Last year you confirmed your intention to retire from professional tennis. You had many defining moments, from winning your first grand slam at the US open to being crowned Wimbledon champion. You’ve changed the public’s perception of being a grumpy Scotsman, to being a dedicated family man, and you’ve even received a knighthood from the Queen. At just 32 you’ve inspired a generation and made a nation proud.
… now what?
When you have finite targets, such as winning Wimbledon, what do you do once you’ve achieved your goal? This isn’t just applicable to the world’s top athletes:
The goal is big beautiful wedding, but has the bride considered her infinite goal for married life?
The dream house is purchased, so now let’s buy a boat. Are these infinite goals for a happy life?
Botox has fixed the crows feet, so thoughts move to the boob job and then the facelift…. The infinite goal of never getting old?
It’s really interesting to consider what are the motivations behind your goals, and when setting these finite goals to consider what will happen when you achieve them. Is the big house to provide more room for a large family, or is a status symbol to impress friends, or a point to prove to doubtful parents? Is the Botox for the appearance of being younger or are there actually deeper roots in self-esteem? You can’t make assumptions, and so long as other people’s decisions are not harmful, it’s really none of your business. It is however, beneficial to allow yourself the time to think about your own decisions. Do your finite goals work towards an infinite goal?
I am a huge Simon Sinek fan. His ‘Start With Why’ book changed my approach to marketing, and his ‘Leaders Eat Last’ book ignited my interest in leadership development. His new book, ‘The Infinite Game’, looks at goal setting and the impact an organisation can make when working words infinite goals. For example, a company that is playing the infinite game will have a sense of cause, rather than seeking to be “the biggest” or “the best”. There will be a sense of advancing, but there is no sense of “we are the best”, as everything is temporary. You may be the best, right now (based on the metrics and timeframes you have set) but then what? In an infinite game there is a sense of cause that is more important than finite wins. This develops trust, supportive teams and nurturing culture – wouldn’t we want to work there, rather than “the biggest” or “the best”?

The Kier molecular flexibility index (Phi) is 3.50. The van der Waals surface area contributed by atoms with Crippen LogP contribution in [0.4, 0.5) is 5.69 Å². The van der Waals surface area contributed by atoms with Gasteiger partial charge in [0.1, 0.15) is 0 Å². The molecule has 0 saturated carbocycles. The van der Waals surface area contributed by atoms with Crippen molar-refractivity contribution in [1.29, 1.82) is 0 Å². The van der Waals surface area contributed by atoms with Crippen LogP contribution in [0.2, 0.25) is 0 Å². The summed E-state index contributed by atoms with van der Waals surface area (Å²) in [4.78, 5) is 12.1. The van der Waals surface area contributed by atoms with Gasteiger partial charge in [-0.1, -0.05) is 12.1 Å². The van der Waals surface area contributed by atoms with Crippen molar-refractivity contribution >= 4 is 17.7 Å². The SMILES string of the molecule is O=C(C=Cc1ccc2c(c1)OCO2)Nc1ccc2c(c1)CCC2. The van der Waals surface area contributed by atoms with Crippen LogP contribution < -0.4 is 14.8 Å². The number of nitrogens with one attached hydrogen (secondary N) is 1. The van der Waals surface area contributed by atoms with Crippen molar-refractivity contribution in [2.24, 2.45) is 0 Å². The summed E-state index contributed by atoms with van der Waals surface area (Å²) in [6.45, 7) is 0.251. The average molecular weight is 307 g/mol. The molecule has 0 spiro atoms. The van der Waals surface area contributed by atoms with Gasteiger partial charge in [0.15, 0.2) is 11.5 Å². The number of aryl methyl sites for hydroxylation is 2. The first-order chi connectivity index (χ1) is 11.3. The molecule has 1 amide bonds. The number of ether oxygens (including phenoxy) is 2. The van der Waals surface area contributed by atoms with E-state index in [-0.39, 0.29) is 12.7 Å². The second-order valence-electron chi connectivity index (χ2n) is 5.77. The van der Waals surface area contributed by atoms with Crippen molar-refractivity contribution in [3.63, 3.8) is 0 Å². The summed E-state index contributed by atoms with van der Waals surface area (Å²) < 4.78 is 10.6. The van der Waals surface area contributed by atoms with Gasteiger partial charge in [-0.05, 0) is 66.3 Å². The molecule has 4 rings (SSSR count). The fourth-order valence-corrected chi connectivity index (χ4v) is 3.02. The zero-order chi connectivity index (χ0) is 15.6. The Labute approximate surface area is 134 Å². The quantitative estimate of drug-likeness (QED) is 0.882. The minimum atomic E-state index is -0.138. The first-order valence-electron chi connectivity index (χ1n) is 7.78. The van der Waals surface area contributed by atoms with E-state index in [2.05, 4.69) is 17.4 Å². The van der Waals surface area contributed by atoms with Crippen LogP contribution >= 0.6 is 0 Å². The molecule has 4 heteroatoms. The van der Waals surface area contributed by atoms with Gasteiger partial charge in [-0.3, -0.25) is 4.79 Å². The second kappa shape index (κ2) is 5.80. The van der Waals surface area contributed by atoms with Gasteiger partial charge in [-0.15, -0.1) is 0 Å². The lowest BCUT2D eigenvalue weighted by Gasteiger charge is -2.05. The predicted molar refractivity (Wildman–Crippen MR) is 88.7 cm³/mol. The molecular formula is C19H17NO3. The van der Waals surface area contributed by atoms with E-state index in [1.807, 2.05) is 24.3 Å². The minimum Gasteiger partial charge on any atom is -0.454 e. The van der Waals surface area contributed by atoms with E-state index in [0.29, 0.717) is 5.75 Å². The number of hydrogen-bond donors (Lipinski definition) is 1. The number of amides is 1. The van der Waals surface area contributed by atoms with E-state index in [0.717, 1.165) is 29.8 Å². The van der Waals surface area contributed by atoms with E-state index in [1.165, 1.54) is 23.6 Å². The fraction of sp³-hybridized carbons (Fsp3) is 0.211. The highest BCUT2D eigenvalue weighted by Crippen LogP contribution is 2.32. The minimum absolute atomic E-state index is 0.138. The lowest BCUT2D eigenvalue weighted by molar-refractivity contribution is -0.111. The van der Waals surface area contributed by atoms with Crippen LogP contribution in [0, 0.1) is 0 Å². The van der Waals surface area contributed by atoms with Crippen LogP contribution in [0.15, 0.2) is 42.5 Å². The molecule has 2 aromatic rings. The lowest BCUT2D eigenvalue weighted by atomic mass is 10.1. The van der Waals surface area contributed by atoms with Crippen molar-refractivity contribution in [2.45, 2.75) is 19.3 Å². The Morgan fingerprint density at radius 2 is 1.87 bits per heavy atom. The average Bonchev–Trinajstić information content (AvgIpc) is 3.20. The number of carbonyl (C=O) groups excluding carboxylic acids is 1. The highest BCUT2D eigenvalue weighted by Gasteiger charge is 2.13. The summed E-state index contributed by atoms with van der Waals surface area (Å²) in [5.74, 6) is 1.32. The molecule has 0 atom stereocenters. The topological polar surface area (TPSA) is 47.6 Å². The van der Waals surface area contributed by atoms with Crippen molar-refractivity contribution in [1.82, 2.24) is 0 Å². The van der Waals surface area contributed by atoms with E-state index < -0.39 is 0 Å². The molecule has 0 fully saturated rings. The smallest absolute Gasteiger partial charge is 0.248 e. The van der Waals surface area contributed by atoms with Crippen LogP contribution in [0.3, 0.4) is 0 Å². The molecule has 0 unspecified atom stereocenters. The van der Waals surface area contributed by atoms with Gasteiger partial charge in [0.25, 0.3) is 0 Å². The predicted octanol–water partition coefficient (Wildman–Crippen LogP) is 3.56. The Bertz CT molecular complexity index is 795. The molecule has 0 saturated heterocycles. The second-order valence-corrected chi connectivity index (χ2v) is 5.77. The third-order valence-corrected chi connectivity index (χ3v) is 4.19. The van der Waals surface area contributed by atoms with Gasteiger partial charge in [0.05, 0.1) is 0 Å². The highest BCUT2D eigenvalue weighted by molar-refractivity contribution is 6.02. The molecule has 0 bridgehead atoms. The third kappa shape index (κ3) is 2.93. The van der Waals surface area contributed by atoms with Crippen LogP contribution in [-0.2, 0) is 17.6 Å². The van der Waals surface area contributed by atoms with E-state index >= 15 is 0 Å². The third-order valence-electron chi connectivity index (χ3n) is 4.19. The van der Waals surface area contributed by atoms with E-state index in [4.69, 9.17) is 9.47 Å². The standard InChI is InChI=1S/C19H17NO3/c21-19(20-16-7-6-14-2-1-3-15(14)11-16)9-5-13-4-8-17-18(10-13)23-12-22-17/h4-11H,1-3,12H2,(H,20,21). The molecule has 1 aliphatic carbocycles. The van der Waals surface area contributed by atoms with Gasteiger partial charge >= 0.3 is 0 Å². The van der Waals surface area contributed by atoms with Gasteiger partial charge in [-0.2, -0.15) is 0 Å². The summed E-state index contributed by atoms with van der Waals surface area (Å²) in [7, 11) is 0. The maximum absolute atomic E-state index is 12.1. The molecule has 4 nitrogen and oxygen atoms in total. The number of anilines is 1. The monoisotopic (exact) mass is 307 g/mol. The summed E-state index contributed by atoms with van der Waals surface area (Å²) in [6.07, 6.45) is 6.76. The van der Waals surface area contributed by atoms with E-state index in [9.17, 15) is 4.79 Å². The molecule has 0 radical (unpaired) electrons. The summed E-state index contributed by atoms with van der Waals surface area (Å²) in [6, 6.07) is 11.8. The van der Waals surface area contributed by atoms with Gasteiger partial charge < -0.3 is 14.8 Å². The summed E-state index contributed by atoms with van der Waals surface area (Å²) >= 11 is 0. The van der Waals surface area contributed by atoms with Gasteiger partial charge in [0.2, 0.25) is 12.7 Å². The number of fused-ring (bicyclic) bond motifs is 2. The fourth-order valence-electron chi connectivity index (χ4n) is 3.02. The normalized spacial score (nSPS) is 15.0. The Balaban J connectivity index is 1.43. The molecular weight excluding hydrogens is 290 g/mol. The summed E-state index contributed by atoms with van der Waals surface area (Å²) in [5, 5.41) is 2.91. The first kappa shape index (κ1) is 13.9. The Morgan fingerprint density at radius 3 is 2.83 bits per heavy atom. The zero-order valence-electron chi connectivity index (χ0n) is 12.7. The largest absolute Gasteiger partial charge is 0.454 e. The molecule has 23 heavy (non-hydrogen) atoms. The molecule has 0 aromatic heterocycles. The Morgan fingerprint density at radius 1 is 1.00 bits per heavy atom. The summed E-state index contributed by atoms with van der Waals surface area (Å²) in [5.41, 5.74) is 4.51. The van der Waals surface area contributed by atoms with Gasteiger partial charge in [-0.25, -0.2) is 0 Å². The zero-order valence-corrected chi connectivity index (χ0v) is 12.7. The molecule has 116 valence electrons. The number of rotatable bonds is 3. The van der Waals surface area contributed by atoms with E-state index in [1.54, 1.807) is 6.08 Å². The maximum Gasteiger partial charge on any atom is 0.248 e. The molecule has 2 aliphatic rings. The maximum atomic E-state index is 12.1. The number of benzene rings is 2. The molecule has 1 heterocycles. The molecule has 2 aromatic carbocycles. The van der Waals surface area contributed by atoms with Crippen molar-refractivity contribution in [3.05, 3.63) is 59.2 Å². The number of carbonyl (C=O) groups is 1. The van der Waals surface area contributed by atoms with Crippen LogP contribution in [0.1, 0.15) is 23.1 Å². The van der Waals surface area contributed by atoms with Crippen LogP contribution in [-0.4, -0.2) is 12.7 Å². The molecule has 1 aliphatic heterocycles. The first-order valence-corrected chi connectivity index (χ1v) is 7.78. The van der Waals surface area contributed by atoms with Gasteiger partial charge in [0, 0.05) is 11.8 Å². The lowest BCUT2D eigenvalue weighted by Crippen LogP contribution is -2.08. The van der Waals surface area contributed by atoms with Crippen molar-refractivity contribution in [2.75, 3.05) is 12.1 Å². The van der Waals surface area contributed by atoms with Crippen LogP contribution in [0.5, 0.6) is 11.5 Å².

Simon’s book is nothing new, but for me, it does have a wonderful way of making good ol’ fashioned common sense relevant in our modern working environments. The inspiration for Simon’s book came from work published in 1986 by James P. Carse, ‘Finite and Infinite Games’ that describes that “a finite game is played for the purpose of winning, an infinite game is for the purpose of continuing the play.” An interesting statement when considering one’s own career.
As for Andy, it will be interesting to see what he does next. Will that be in the infinite goal of developing young talent with the finite goals of a tennis academy. Or perhaps the infinite goal to advance his own profile with a finite goal of tennis punditry or releasing a book.
What are the motivations behind your goals? It’s a tough one, as we often don’t allow ourselves time to think deeply to truly understand this. That’s where the role of a coach can be powerful, an executive coach not a tennis coach!
By Karen Slupinski